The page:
Here we have another hour, and though it doesn’t fit the pattern of independent and tutoring times, it does fit as an hour block that can be fit in to any part of the day. For some reason, this is a revolutionary concept for me. I tend to set up my “ideal flow” and if, say, listening time is supposed to flow after Circle Time and Circle Time doesn’t happen or we have something else after Circle Time, then that means we just don’t do Listening Time.
Thinking of these hours as separate blocks will, I believe, be a sanity saver during late pregnancy and new baby days. It’s not that I don’t have an ideal flow we will work for, but hopefully this will help me get over my “Well, it didn’t happen when it was supposed to so it’s just not going to happen at all” thinking.
Listening Time is what most people call “Read-Aloud Time.” However, this year all our read-alouds are on MP3. Awhile back Matt installed Airport speakers into the living/dining room, so I can turn on a playlist from my iPad or iPod and have it piped loud and clear into our dining room. When the reading aloud doesn’t depend on me reading, it means I can give “serious eyes” to a whiny preschooler, wrangle an active toddler, pass out new coloring pages, quietly confiscate misused crayons or pencils, and otherwise manage the situation without interrupting and stopping the reading time. Plus, if hands-on management is not required of me, I get crochet or cross-stitch time, which I find calming and satisfying.
During Listening Time the preschooler and toddler will be free to play nearby; they do not have to sit quietly the whole time. They will be welcome to sit and color at the table with us, or play in the same area (we will be in the dining room, which is open to the living room), or move between the two options, as long as they don’t squabble.
Plus, when I am tired in the third trimester & newborn days, it will be easier to hit play than to spend 45 minutes reading aloud.
Here’s our plan for Listening Time this year:
- 5-10 minutes of listening to the KJV audio Bible. This year I hope to make it through Genesis, John, Psalms, and 1 & 2 Corinthians.
- 2-5 minutes of poetry from A Child’s Introduction to Poetry. We’ll be listening to the same 5 poems (one for each day of the week) for a whole term.
- 15-20 minutes of history from Story of the World, Volume 1: Ancient Times.
- 5 minutes of either Grammar-Land by M.L. Nesbitt or Lamb’s Tales from Shakespeare.
- 5-10 minutes from Pilgrim’s Progress.
While we listen, the older boys will have Dover coloring book sheets related to ancient history to color. We have about 30-40 minutes or so of listening, then Jaeger (2nd grade) will write 2 sentences about one of the selections we listened to and Hans (4th grade) will write 4 sentences on one selection. Most likely we will finish in under an hour, in which case everyone gets a break and recess — after cleaning up their stuff and clearing the table.
Listening to the KJV this year is all Brandy’s fault.
A Note on Our History Plans
So, I promised some unconventional plans. Using audiobooks so extensively is somewhat unconventional, but wasn’t what I had in mind.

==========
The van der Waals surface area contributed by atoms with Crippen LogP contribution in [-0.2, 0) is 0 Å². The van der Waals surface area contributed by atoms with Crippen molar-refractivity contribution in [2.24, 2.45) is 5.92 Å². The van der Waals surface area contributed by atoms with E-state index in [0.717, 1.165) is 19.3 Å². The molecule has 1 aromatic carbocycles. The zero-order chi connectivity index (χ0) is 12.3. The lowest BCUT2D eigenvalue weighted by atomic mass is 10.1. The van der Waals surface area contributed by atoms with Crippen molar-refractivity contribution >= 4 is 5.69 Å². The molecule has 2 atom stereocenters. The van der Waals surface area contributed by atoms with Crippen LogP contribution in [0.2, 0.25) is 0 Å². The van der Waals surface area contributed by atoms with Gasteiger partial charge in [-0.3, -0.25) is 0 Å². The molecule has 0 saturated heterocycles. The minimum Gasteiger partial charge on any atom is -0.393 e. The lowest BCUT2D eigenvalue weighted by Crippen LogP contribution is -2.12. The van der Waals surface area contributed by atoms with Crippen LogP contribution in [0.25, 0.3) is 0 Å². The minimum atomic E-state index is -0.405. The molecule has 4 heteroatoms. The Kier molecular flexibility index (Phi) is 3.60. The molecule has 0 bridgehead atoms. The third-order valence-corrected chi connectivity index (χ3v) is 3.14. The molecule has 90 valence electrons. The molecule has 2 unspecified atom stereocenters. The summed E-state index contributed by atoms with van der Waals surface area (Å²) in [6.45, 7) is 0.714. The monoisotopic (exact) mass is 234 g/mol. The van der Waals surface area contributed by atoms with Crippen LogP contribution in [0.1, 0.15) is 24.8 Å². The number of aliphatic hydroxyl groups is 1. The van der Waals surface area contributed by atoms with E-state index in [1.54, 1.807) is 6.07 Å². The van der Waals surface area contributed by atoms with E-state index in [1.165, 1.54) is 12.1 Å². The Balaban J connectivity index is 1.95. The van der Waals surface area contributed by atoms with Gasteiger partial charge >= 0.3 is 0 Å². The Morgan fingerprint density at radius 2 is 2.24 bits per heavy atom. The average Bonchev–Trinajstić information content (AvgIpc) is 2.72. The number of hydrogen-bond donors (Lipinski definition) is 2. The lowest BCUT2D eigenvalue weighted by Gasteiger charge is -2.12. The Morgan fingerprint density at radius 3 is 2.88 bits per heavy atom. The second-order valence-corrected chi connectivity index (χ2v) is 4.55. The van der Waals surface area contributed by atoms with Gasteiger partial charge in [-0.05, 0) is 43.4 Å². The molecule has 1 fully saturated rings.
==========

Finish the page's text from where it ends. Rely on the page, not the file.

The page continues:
One unconventional plan is our history plan. This year we begin our history cycle for the first time, with the ancients. Classical conversations does a history cycle in three years; Story of the World does it in four years; Veritas does it in 5 years. How does one decide how long a cycle should be?
Back up from the practical, “What will we do this year?”, question. What is your goal in history? What end are you hoping for? My goal is that my students enter high school or adult life with a strong sense of the flow of history, with large, solid “pegs” of the major events from Creation to the present. Then they can build detailed and deep knowledge in those later, more mature, years, depending on their interests. That goal is the filter I use for making our history choices. I don’t particularly care about memorizing the name of each Pharaoh — two important ones will suffice — or even all the periods of Egyptian history. We are memorizing the Veritas timeline, and Veritas spends a good deal of time learning about each kingdom of Egypt. But I’m not going to spend most of a year studying ancient Egypt. One term is enough to give us an overview of Egypt’s contributions, especially at a 2nd & 4th grade level, and particularly because I’m also not interested in sugar cube pyramids or mummifying chickens.
So, since I want a solid overview in the elementary years rather than supposed depth or fun projects, we’ll do a 3-year history cycle: Creation to Christ, Rome to Reformation, and then Modernity. This way, each student might actually complete more than one whole cycle, which from my observations, frequently doesn’t actually happen.
However, memorizing the Veritas timeline CC-style (the entire 160 event timeline each and every year), gave me sudden inspiration. Why not use Story of the World the same way? If my goal is a solid overview, then listening to Story of the World — all 4 volumes — is a pretty effortless and interesting way to do so, particularly if we get the entire flow every year, which we can with just 15-20 minutes a day, 3-4 times a week.
So that’s what we’re doing: every year we’ll listen to the audio version of all four volumes of Story of the World. Even if a listening time like this ends up not in the cards some years, it wouldn’t be hard to get all 4 volumes in during car time for the year.
Our focus on ancient history this year, then, will come during independent work and independent reading. The books we get from the library and the books assigned to the boys will focus on ancient times, even if we are listening as a group about Henry VII or Napoleon or Apollo 13.